Norah Kaplan is a part of the inaugural graduating class at The Grayson School. Joining Grayson just months before we shifted to remote learning in 2020, Norah immersed herself in her classes and schoolwork with gusto, not allowing any obstacle to impact her Upper School experience. In describing herself, Norah shares, “I exemplify both analytical thinking and boundless creativity. I give back to the world through scientific and artistic innovation with a keen sense of humanity and connection.”

As both a researcher and artist, Norah created a sophisticated work of creative non-fiction that explicated the different regions of the brain. Titled Neuroanatomy Through Art: Layered Diagrams on Vellum, Norah’s multilayered, encyclopedic approach synthesizes complicated medical literature into a beautiful, accessible format. One of her first projects at Grayson, Neuroanatomy distinguishes Norah as an insatiably curious interdisciplinary thinker who boldly challenges traditional perspectives and invites all who meet her to do the same.

Norah partnered with another student, Sydney (’23), on her Open Studio project this year, which was no less audacious, and taught many of us a new term: diaphonization! Diaphonization is the process of using chemical baths to render the soft tissue of an animal transparent, then staining the bones and cartilage with various dyes to preserve them. Norah and Sydney took on a dual challenge in their work: diaphonization has become something of a lost art since the advent of high-quality digital renderings of animals’ skeletal systems, and laboratory protocols for their specimen of choice, the mudshark, did not even exist in the first place. In true Grayson fashion, they forged ahead with new protocols, looking back for guidance based on the diaphonization of fetal sharks and other small mammals. In so doing, Norah and Sydney learned a lot about the structure and composition of sharkskin and demonstrated strong resilience in the face of failure.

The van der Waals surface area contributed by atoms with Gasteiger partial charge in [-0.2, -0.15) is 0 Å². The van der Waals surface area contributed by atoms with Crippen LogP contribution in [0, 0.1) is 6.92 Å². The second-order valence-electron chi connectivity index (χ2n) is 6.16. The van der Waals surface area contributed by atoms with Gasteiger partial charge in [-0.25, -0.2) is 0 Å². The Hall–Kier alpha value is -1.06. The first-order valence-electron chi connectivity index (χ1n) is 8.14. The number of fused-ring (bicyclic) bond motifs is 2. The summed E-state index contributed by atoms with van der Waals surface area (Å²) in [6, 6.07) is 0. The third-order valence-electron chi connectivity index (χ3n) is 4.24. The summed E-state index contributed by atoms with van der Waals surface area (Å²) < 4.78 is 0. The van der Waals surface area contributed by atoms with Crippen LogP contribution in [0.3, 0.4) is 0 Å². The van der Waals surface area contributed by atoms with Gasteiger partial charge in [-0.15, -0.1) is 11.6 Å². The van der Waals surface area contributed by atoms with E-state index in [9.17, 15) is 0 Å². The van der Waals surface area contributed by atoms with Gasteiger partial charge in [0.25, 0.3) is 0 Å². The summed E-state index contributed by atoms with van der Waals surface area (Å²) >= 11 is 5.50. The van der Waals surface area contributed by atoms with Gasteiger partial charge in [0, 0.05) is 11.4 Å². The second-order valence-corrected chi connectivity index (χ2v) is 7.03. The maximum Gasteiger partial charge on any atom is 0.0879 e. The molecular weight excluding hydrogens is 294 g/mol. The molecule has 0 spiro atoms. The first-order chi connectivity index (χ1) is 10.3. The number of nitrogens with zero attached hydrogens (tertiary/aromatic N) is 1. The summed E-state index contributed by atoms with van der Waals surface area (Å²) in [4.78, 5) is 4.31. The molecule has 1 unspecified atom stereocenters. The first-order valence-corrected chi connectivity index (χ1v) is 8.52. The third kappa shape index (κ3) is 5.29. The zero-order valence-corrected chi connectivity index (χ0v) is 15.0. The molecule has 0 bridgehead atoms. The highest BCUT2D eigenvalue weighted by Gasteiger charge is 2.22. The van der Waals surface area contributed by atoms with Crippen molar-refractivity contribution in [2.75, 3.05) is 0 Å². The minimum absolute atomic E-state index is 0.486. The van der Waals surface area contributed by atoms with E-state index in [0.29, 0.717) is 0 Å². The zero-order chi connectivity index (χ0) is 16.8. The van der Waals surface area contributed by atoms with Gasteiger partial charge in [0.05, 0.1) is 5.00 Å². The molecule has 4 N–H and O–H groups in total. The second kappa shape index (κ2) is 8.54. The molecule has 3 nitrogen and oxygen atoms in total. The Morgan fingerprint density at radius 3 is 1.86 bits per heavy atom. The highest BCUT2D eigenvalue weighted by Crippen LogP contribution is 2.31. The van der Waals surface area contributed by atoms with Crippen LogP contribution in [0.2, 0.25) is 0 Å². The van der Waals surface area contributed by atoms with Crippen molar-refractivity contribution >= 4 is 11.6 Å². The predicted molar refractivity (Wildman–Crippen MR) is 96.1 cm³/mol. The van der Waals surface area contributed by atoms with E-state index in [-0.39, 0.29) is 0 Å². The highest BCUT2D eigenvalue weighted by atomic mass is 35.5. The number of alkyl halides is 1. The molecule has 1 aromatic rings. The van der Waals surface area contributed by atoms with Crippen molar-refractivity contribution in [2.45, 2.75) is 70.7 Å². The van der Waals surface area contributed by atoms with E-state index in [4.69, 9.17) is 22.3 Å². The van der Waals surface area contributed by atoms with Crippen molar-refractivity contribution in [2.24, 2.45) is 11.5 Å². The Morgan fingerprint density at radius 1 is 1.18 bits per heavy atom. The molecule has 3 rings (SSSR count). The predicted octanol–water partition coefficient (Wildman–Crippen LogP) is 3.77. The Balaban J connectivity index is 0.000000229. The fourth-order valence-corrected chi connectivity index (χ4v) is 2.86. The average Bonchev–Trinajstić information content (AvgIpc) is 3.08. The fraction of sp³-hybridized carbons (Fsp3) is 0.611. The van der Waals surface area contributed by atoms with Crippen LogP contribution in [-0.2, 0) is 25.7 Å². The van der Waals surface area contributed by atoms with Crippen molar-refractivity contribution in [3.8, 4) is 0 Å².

For brilliantly applying her sense of creativity to sophisticated scientific inquiry, Norah received Grayson Departmental Awards for Science and English. She was also honored with the Grayson Values Award for Purpose, given to the student who best exemplifies the school value of serving something greater than ourselves. And for her audacity in her academic endeavors, she was the inaugural recipient of Grayson’s Founders’ Award.

Norah served on the Prom Committee during her Senior year, and has played ice hockey for the last four years for Radnor High School. She is also an accomplished pianist and oboist and has performed with the Philadelphia Youth Orchestra, and at the Interlochen Center for the Arts through their acclaimed and intensive summer program.

Norah consistently brings her best self to all of her endeavors. The standard to which she holds herself sets the bar for the community around her, and we wish her all the best as she pursues a degree in neuropsychology.

Buongiorno! Nothing like that first sip.

 

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